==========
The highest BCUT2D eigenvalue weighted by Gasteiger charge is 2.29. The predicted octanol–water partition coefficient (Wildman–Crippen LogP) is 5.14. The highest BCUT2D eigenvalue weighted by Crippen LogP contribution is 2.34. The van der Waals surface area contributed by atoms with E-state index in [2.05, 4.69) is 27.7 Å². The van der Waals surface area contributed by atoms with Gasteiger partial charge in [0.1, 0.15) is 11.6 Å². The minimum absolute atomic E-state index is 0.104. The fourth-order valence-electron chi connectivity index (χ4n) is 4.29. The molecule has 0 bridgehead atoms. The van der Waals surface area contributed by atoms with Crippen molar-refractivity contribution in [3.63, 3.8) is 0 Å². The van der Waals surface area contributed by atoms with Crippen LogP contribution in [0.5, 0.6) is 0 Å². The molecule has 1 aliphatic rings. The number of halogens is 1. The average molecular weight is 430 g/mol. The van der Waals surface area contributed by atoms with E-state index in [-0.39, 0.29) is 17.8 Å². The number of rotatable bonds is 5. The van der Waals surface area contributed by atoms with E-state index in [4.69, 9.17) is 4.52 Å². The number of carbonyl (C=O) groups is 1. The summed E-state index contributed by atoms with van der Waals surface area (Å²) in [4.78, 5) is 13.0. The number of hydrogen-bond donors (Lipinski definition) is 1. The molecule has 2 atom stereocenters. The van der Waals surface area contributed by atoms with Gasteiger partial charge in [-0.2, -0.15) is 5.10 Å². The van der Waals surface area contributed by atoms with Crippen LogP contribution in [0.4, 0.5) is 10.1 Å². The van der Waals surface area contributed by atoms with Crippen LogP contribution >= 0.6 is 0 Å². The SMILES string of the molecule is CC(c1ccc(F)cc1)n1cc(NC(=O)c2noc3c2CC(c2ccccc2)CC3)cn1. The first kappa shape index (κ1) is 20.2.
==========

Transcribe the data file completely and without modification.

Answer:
The highest BCUT2D eigenvalue weighted by Gasteiger charge is 2.29. The predicted octanol–water partition coefficient (Wildman–Crippen LogP) is 5.14. The highest BCUT2D eigenvalue weighted by Crippen LogP contribution is 2.34. The van der Waals surface area contributed by atoms with E-state index in [2.05, 4.69) is 27.7 Å². The van der Waals surface area contributed by atoms with Gasteiger partial charge in [0.1, 0.15) is 11.6 Å². The minimum absolute atomic E-state index is 0.104. The fourth-order valence-electron chi connectivity index (χ4n) is 4.29. The molecule has 0 bridgehead atoms. The van der Waals surface area contributed by atoms with Crippen molar-refractivity contribution in [3.63, 3.8) is 0 Å². The van der Waals surface area contributed by atoms with Crippen LogP contribution in [0.5, 0.6) is 0 Å². The molecule has 1 aliphatic rings. The number of halogens is 1. The average molecular weight is 430 g/mol. The van der Waals surface area contributed by atoms with E-state index in [-0.39, 0.29) is 17.8 Å². The number of rotatable bonds is 5. The van der Waals surface area contributed by atoms with E-state index in [4.69, 9.17) is 4.52 Å². The number of carbonyl (C=O) groups is 1. The summed E-state index contributed by atoms with van der Waals surface area (Å²) in [4.78, 5) is 13.0. The number of hydrogen-bond donors (Lipinski definition) is 1. The molecule has 2 atom stereocenters. The van der Waals surface area contributed by atoms with Gasteiger partial charge in [-0.2, -0.15) is 5.10 Å². The van der Waals surface area contributed by atoms with Crippen LogP contribution in [0.4, 0.5) is 10.1 Å². The van der Waals surface area contributed by atoms with Crippen LogP contribution >= 0.6 is 0 Å². The SMILES string of the molecule is CC(c1ccc(F)cc1)n1cc(NC(=O)c2noc3c2CC(c2ccccc2)CC3)cn1. The first kappa shape index (κ1) is 20.2.